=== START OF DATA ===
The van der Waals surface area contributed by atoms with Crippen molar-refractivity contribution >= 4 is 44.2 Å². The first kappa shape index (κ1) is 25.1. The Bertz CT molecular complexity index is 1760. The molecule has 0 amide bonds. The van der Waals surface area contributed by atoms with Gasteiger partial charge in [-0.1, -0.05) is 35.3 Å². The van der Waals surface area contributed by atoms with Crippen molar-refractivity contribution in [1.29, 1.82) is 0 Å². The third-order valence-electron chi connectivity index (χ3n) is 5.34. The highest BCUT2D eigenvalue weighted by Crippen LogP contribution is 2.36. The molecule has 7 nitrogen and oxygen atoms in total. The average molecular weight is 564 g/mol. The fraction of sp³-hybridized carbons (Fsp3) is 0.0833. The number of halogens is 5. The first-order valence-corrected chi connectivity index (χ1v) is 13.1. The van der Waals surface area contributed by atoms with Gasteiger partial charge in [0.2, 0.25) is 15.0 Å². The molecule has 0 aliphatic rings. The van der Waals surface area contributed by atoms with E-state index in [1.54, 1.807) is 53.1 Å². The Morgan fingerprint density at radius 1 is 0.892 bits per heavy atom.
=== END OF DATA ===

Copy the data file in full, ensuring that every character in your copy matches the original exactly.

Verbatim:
The van der Waals surface area contributed by atoms with Crippen molar-refractivity contribution >= 4 is 44.2 Å². The first kappa shape index (κ1) is 25.1. The Bertz CT molecular complexity index is 1760. The molecule has 0 amide bonds. The van der Waals surface area contributed by atoms with Gasteiger partial charge in [-0.1, -0.05) is 35.3 Å². The van der Waals surface area contributed by atoms with Crippen molar-refractivity contribution in [1.29, 1.82) is 0 Å². The third-order valence-electron chi connectivity index (χ3n) is 5.34. The highest BCUT2D eigenvalue weighted by Crippen LogP contribution is 2.36. The molecule has 7 nitrogen and oxygen atoms in total. The average molecular weight is 564 g/mol. The fraction of sp³-hybridized carbons (Fsp3) is 0.0833. The number of halogens is 5. The first-order valence-corrected chi connectivity index (χ1v) is 13.1. The van der Waals surface area contributed by atoms with Gasteiger partial charge in [0.2, 0.25) is 15.0 Å². The molecule has 0 aliphatic rings. The van der Waals surface area contributed by atoms with E-state index in [1.54, 1.807) is 53.1 Å². The Morgan fingerprint density at radius 1 is 0.892 bits per heavy atom.